CONVERTING A GARAGE INTO LIVING SPACE

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26 Νοε 2013 (πριν από 3 χρόνια και 22 μέρες)

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CONVERTING A GARAGE INTO LIVING SPACE



A garage conversion project is a simple and great
way

to add 200 to 400 square feet of living
space to your home. Frequently garages are converted into bedrooms, bathrooms, and family
rooms. Due to the fact that a
garage already consists of a foundation, four
exterior

walls and a
roof it is relatively an inexpensive solution for adding more living space to you home, compared
to building a brand new home addition.


A garage conversion project has some of the same con
cerns and problems as finishing a
basement. There
are cold concrete floors and various protrusions and obstructions in both a
garage and a basement that must be worked around.


When developing a garage conversion plan there are
a number

of items you shoul
d first consider
before actually moving forward with such a project.


Check
First With Your Local Building
Inspector


Local code requirements may vary on garage construction versus living space construction. You
may want to first check with your local
bui
lding

inspector to determine if there are any structural
or zoning issues with converting your garage into a completed living space. For example, it may
be okay for garage roof trusses to be spaced 24” apart in your municipality, however local
building co
des may also specify that these may need to be 16” on center for formal living space.
It is worthwhile talking to your building inspector first before completing a garage conversion
plan and hiring contractors. You will need to pull permits anyway, so yo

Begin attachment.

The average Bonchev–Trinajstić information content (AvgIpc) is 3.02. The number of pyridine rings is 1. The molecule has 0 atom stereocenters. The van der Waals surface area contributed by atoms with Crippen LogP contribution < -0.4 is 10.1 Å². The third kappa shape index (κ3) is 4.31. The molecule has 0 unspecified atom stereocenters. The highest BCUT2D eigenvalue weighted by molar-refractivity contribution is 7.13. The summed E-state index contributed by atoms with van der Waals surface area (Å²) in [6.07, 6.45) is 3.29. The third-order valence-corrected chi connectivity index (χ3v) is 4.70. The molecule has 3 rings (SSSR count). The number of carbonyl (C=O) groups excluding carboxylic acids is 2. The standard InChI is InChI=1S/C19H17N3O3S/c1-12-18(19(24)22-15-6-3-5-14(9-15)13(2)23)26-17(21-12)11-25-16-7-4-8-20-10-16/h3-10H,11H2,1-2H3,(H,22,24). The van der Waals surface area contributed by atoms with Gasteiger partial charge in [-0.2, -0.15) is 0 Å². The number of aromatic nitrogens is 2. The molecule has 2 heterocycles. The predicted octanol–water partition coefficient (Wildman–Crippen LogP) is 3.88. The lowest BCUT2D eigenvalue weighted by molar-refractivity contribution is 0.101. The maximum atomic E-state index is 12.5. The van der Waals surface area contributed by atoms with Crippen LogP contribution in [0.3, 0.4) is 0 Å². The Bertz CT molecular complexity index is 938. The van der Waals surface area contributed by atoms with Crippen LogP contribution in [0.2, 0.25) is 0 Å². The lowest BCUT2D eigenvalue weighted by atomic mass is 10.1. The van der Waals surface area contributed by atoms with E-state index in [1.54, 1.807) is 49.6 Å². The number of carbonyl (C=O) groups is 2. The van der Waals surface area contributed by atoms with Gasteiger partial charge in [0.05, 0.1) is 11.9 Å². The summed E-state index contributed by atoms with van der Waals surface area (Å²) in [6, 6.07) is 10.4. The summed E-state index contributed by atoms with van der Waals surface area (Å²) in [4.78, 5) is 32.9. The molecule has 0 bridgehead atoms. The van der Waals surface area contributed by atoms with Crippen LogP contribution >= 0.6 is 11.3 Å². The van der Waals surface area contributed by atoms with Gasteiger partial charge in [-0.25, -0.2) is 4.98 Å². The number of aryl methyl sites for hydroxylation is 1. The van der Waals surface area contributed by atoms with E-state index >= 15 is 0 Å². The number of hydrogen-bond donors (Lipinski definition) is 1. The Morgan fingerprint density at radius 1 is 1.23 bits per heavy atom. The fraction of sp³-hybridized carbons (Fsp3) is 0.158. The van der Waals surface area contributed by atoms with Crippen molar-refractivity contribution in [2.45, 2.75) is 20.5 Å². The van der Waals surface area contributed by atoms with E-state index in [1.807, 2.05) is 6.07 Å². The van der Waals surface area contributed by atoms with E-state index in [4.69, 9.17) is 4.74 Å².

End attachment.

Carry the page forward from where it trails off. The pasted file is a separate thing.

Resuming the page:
u might as well learn up
front any code issues / restrictions before submitting plans to the building inspector and
beginning your project.


Garage Conversion Projects and Plumbing


When considering a bathroom kitchen or wet bar as part of your garage conv
ersion project
special upfront attention needs to be paid to plumbing. Most garage floors are concrete, and as a
result, you typically only have a couple of choices to address plumbing requirements. You can
either cut out swaths of concrete flooring to r
un drainage pipes or elevate the floor. Elevating a
bathroom or kitchen floor is typically less desirable, unless of course you plan on elevating the
entire garage floor.


The alternative to elevating the bathroom / kitchen floor is to cut out swaths of

concrete flooring.
This task is extremely messy, dusty, and requires a great deal of hard manual labor, but in the
end you will achieve a better
project
. It is best to consult with a plumber
before

you develop
detail floor plans of your garage conversio
n project. He can help you



decide where the best location is for your bathroom / kitchen / wet bar, and recommend a layout.
Ideally you will want to locate the rooms requiring plumbing near each other and near the
existing

sewer/septic drain pipes with
in the main home to minimize concrete cutting.